Westpac is being accused of failing to meet responsible lending practices in a Federal Court case brought by the Australian Securities and Investment Commission (ASIC).
The industry regulator claims Westpac failed to adequately assess if people
could afford their repayments on loans issued from December 2011 to March
People applying for a mortgage with the bank are required to list their
monthly expenses in a loan application, but ASIC alleges Westpac
substituted actual living expenses with a benchmark estimate calculated by the Australian Bureau of Statistics.
In some instances, the bank is alleged to have ignored living expenses by
more than half.
One customer listed their monthly living expenses as $5490 on a loan application of
$750,000, but Westpac used the HEM benchmark figure of $2170 instead – a
difference of $3320 each month.
ASIC also alleges Westpac failed customers who applied for interest-only
loans, claiming the bank neglected to take into account the higher cost of
repayments once the interest-only period was over.
The case – which focuses on seven loan applications, expected to be a part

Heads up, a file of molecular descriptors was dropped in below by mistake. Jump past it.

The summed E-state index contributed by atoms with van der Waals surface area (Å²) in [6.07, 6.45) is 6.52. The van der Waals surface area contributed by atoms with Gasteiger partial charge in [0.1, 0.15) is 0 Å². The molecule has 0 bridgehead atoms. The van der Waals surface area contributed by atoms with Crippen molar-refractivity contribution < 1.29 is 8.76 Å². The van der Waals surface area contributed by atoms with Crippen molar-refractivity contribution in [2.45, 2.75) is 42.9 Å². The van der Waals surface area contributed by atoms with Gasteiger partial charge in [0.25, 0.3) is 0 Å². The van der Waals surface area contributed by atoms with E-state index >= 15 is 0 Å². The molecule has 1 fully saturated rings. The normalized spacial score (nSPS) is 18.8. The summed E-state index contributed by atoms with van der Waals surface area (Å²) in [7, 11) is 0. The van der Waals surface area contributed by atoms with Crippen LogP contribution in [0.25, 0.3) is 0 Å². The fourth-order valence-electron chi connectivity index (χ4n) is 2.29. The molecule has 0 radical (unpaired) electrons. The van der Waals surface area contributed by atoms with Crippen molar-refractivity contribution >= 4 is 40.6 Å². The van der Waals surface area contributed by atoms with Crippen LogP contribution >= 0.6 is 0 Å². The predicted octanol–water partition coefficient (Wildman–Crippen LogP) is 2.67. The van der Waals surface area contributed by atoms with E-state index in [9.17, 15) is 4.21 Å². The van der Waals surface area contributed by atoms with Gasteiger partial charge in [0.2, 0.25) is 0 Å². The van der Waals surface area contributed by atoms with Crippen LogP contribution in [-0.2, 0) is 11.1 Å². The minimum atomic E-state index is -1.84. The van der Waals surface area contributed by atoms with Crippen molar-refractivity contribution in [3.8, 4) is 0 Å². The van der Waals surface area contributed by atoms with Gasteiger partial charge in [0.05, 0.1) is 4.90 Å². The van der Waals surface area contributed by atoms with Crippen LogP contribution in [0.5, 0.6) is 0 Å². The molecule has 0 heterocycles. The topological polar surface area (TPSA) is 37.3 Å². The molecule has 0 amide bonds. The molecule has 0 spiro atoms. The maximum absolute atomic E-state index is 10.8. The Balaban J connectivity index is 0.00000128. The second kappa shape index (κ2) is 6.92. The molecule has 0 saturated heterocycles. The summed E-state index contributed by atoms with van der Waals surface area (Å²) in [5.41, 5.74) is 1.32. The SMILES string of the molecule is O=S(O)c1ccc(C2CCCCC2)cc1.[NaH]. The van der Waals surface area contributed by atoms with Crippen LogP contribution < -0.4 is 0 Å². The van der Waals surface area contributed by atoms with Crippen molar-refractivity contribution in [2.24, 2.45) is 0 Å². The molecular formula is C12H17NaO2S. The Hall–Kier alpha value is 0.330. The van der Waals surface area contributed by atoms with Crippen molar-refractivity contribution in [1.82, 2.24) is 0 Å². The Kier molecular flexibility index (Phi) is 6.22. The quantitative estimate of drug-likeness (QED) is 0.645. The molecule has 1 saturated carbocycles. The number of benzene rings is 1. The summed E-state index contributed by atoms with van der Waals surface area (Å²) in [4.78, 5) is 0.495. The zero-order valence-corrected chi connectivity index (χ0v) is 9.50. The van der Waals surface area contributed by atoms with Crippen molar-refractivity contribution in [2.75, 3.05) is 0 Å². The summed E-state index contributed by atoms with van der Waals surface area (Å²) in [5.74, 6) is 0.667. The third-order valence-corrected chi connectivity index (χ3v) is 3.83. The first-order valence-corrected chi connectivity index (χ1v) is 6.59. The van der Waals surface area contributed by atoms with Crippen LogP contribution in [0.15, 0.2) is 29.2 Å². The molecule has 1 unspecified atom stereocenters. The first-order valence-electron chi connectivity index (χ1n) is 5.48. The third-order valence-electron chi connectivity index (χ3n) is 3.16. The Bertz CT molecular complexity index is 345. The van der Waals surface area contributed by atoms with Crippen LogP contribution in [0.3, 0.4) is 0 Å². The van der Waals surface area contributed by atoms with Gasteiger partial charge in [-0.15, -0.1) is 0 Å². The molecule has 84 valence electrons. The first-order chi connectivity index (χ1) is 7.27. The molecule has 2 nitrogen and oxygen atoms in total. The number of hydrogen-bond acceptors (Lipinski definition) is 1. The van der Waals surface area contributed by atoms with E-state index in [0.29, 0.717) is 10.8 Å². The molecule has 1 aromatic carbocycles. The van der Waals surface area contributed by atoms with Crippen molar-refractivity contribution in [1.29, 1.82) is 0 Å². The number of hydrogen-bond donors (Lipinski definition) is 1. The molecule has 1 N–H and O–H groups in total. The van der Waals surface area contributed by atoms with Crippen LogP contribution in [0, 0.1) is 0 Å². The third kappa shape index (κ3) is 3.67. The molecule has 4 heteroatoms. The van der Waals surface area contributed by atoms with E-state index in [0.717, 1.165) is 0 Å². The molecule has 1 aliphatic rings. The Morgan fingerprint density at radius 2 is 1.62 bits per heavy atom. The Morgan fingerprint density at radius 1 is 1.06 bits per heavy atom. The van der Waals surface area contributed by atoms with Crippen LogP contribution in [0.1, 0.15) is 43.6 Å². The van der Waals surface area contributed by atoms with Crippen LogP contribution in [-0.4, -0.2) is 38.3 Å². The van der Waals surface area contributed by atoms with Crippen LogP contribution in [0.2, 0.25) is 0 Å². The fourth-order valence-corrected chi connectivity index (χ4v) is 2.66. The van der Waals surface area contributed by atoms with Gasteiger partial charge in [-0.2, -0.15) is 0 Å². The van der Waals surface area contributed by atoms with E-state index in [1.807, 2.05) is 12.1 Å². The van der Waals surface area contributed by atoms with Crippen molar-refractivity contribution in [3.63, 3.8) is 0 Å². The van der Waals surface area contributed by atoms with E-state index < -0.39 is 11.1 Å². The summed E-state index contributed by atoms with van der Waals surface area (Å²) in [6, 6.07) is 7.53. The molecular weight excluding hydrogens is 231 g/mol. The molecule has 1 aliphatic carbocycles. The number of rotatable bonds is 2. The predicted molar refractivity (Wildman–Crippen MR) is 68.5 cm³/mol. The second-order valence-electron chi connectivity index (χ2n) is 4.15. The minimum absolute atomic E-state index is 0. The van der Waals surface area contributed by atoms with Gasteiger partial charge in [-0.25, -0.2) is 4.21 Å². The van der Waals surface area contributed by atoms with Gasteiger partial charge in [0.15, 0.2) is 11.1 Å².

of a larger sample – is being described as a 'test' case and 'the first of
Westpac intends to defend the Federal Court proceedings, claiming all seven
loan applications are meeting or are ahead in repayments.
Westpac chief executive George Frazis says it's not in the bank's interest to sell
people loans they cannot afford.
"In our experience this [HEM] survey is a useful input into our loan
assessment process, in combination with our understanding of customers'
circumstances," he says.
"Importantly, interest-only mortgages were assessed in the same way as a
standard principal and interest loan, and did not increase how much a
customer could borrow."
The court case comes at a time when Westpac, as well as the three other big banks, have been trying to clean up their image ahead of a Parliamentary Inquiry this week, and face scrutiny from public advocacy groups and others calling for a Royal Commission.
Legal proceedings between ASIC and Westpac will commence late March in the
Federal Court in Sydney. ASIC is seeking declarations and pecuniary
penalties, in addition to 'further orders' considered appropriate by the
DISCLOSURE FROM CHOICE: Our CEO Alan Kirkland is part of an independent expert panel appointed by the federal government to review the framework for external dispute resolution and complaints in financial services. You can find out more about the review and make a submission through the Treasury's website.